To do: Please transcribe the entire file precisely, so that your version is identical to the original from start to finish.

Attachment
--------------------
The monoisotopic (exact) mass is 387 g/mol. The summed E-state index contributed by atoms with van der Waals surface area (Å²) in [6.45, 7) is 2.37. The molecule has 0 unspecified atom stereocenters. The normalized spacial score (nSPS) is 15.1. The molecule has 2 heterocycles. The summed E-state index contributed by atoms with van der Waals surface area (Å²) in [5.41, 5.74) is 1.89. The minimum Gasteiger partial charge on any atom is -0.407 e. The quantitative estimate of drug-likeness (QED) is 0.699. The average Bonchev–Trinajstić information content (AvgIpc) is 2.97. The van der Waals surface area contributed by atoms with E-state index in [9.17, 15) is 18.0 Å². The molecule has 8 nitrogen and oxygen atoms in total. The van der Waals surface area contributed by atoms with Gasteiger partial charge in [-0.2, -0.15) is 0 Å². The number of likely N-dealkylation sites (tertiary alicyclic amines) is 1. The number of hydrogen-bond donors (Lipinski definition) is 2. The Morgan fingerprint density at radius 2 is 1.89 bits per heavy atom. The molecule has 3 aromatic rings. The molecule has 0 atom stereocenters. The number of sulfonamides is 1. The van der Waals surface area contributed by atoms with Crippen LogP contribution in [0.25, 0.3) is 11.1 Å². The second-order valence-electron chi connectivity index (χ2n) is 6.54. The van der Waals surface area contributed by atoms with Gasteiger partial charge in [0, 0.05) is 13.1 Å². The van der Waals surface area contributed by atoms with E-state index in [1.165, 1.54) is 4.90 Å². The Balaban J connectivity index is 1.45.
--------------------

The monoisotopic (exact) mass is 387 g/mol. The summed E-state index contributed by atoms with van der Waals surface area (Å²) in [6.45, 7) is 2.37. The molecule has 0 unspecified atom stereocenters. The normalized spacial score (nSPS) is 15.1. The molecule has 2 heterocycles. The summed E-state index contributed by atoms with van der Waals surface area (Å²) in [5.41, 5.74) is 1.89. The minimum Gasteiger partial charge on any atom is -0.407 e. The quantitative estimate of drug-likeness (QED) is 0.699. The average Bonchev–Trinajstić information content (AvgIpc) is 2.97. The van der Waals surface area contributed by atoms with E-state index in [9.17, 15) is 18.0 Å². The molecule has 8 nitrogen and oxygen atoms in total. The van der Waals surface area contributed by atoms with Gasteiger partial charge in [-0.2, -0.15) is 0 Å². The number of likely N-dealkylation sites (tertiary alicyclic amines) is 1. The number of hydrogen-bond donors (Lipinski definition) is 2. The Morgan fingerprint density at radius 2 is 1.89 bits per heavy atom. The molecule has 3 aromatic rings. The molecule has 0 atom stereocenters. The number of sulfonamides is 1. The van der Waals surface area contributed by atoms with Crippen LogP contribution in [0.25, 0.3) is 11.1 Å². The second-order valence-electron chi connectivity index (χ2n) is 6.54. The van der Waals surface area contributed by atoms with Gasteiger partial charge in [0, 0.05) is 13.1 Å². The van der Waals surface area contributed by atoms with E-state index in [1.165, 1.54) is 4.90 Å². The Balaban J connectivity index is 1.45.